The set begins with a truly extraordinary 18-minute workout on Kirk's reinterpretation of "I Say A Little Prayer." Originally reworked into a sort of eulogy for Martin Luther King and Robert Kennedy, this highly extended performance combines all the rage, beauty and sensitivity of the album version and increases it exponentially. Incredibly daring and ambitious for an opening number, the entire range of Kirk's emotional architecture can be heard in this performance, as the group glides from one peak to the next until they eventually achieve a state approaching religious ecstasy.
The next number, also a pop song reinterpretation, is equally compelling, as the group explores "Just My Imagination," which at the time of this recording was a #1 hit for The Temptations. It begins with lovely interplay between pianist Sonelius Smith and bassist Henry Pearson, who establish an infectious groove. Soon a beautiful dialogue ensues between Kirk's lead vocal-like flute and Dick Griffin and Charles McGhee's background singer-like horns, which is so compelling, listeners might wish for this never to end! Pianist Smith also deserves special credit here, as his piano playing is particularly lovely throughout.
Following Kirk's introductions of the musicians, he guides them into a gently swinging blues that showcases his inventive soloing and the way he creatively utilizes the full range of his horn. To conclude the set, the provocative opening riff from Kirk signals the beginning of "Volunteered Slavery," with the musicians gradually joining in. With its Beat-style chanted poetry and post-bop blues ethos, this is another engaging performance. During the first chant section, Kirk goes off with a monologue that briefly celebrates boxer Muhammad Ali and calls for action to free political activist Angela Davis, who was imprisoned at the time. This composition reflects the turbulent times and is even mildly confrontational; with Kirk well aware of the power of music to alter the way people think and effect social change. Kirk also encourages the audience to reinforce the rhythm by clapping. Although initially challenged, the Fillmore East audience does get the hang of it, but when they do, the band dramatically launches into the second section, an ecstatic jam that unfortunately wasn't captured in its entirety. Still, what remains displays this band at its best and if one listens carefully, quotes from The Beatle's mega-hit "Hey Jude" can be heard emanating from Kirk's horn within this wondrous jam.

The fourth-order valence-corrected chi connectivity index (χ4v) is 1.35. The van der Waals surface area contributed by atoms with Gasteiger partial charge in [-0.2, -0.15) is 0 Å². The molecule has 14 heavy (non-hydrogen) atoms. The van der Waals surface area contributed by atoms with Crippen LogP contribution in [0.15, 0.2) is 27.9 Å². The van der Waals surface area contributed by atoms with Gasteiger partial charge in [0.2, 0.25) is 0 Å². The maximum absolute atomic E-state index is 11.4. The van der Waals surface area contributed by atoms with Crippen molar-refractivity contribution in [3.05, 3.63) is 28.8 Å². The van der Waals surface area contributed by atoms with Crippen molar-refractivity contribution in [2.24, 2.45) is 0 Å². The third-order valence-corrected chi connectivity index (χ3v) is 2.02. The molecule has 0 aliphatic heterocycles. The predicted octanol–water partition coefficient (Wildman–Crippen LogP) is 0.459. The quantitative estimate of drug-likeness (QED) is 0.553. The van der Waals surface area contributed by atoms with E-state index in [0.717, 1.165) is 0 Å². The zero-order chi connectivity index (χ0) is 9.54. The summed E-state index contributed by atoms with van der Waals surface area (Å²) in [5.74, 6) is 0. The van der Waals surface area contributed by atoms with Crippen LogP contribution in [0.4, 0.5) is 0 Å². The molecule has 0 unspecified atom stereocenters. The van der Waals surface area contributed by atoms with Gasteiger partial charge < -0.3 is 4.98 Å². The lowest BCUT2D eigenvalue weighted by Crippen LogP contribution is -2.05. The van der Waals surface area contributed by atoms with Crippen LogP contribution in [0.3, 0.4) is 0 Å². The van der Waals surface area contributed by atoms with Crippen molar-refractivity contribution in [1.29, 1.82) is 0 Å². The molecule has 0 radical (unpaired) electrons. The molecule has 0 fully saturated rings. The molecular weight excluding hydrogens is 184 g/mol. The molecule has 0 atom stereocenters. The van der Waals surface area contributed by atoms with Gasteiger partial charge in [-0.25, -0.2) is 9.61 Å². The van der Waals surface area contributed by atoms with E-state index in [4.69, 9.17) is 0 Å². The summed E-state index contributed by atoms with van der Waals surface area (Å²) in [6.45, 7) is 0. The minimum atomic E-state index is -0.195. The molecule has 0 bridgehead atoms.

Rahsaan Roland Kirk's artistic vision is impossible to categorize, which is one of the reasons his music polarized so many critics and his brilliance has been largely overlooked. This is music that is both beautiful and edgy, with layers of irony and irreverence in the mix. But more than anything, this is an exuberant and joyful performance that clearly conveys Kirk's almost maniacal need to push his music beyond all boundaries.